Resume and Interview Tips from Pros With Commentary from a Young Professional

  Leah Bassettt

Your first day at a new job has arrived – a swiveling chair, an empty desk, a new email address and a feeling that you’ve started the climb up the corporate ladder begin to circle around your brain like Chicago’s blustering wind. A few days into your new job and you might be thinking that the dress pants and ironed shirt should be replaced by running shoes and some sort of spandex-like workout attire. The race to the finish has begun. The ironic thing is that you’re not even sure where you’re going!

For many young beginners in the workforce, the finish line seems so far away that it becomes a figment of the imagination. You realize that you’re at step one and as the weeks go by, you accept how much there is to learn, realizing that all you can do is give your all and hope it’s enough. It isn’t until the strategic thinking and leadership skills of company VP’s begins to permeate the room like the smell of chocolate from the Ghirardelli’s store that you begin to understand how high the ladder really is. You feel utterly lost and that you have little to contribute. How could you offer anything as valuable as their insight? This realization stings and eats away at your self-confidence. The climb to the next rung on the ladder becomes harder, more wind resistance despite the flashy spandex pants.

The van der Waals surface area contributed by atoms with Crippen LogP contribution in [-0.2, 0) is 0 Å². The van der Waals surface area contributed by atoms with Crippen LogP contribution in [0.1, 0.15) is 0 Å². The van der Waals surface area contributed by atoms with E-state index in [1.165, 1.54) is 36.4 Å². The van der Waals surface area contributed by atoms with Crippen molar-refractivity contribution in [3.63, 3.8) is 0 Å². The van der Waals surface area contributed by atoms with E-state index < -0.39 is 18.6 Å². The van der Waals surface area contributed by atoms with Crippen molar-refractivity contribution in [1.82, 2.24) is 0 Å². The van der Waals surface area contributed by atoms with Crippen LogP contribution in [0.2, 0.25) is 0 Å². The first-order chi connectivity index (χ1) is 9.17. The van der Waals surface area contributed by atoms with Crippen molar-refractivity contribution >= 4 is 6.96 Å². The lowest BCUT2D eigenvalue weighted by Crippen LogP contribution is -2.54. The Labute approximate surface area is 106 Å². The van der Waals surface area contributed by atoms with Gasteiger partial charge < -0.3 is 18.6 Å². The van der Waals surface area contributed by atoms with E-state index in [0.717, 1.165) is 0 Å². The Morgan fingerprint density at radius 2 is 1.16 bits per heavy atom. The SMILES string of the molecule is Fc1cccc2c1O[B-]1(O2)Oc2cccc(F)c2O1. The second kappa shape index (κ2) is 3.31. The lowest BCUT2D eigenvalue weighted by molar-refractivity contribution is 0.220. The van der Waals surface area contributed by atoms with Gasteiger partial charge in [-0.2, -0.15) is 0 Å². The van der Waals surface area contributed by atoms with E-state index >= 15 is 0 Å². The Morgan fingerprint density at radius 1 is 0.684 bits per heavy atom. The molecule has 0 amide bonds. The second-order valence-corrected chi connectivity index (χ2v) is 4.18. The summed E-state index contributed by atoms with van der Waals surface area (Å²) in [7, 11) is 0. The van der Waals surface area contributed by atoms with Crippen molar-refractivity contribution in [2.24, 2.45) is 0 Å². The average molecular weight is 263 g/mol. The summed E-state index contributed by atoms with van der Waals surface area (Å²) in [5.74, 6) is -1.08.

Getting to this point however, requires just as much work as that of trying to wade through the piles sitting on your desk, ready to engulf you at your weakest moment. Hours are spent picking out the perfect resume paper, analyzing which fonts might have the highest rate of return, talking yourself into being the most confident and humble person all at the same time, and last but not least, surviving the comfort that is the fancy black suit, tie, or heels in order to look ‘sharp.’

I bring up these concerns because they are those of most young professionals, proven by the hour long Q & A session at the recent PRSSA presentation on resume and interview tips,’ courtesy of The Lucas Group, a professional recruiting company. The event attracted nearly twenty of us young professionals, and we took full advantage of the opportunity to drill the two women from Lucas Group about our job prospecting woes. What we walked away with was the unsugar-coated version of answers to resume writing and interview questions as well as a ‘thank goodness I’m not alone’ sentiment about being a young professional. I’ll include some reminders below which everyone might find useful, regardless of your age.

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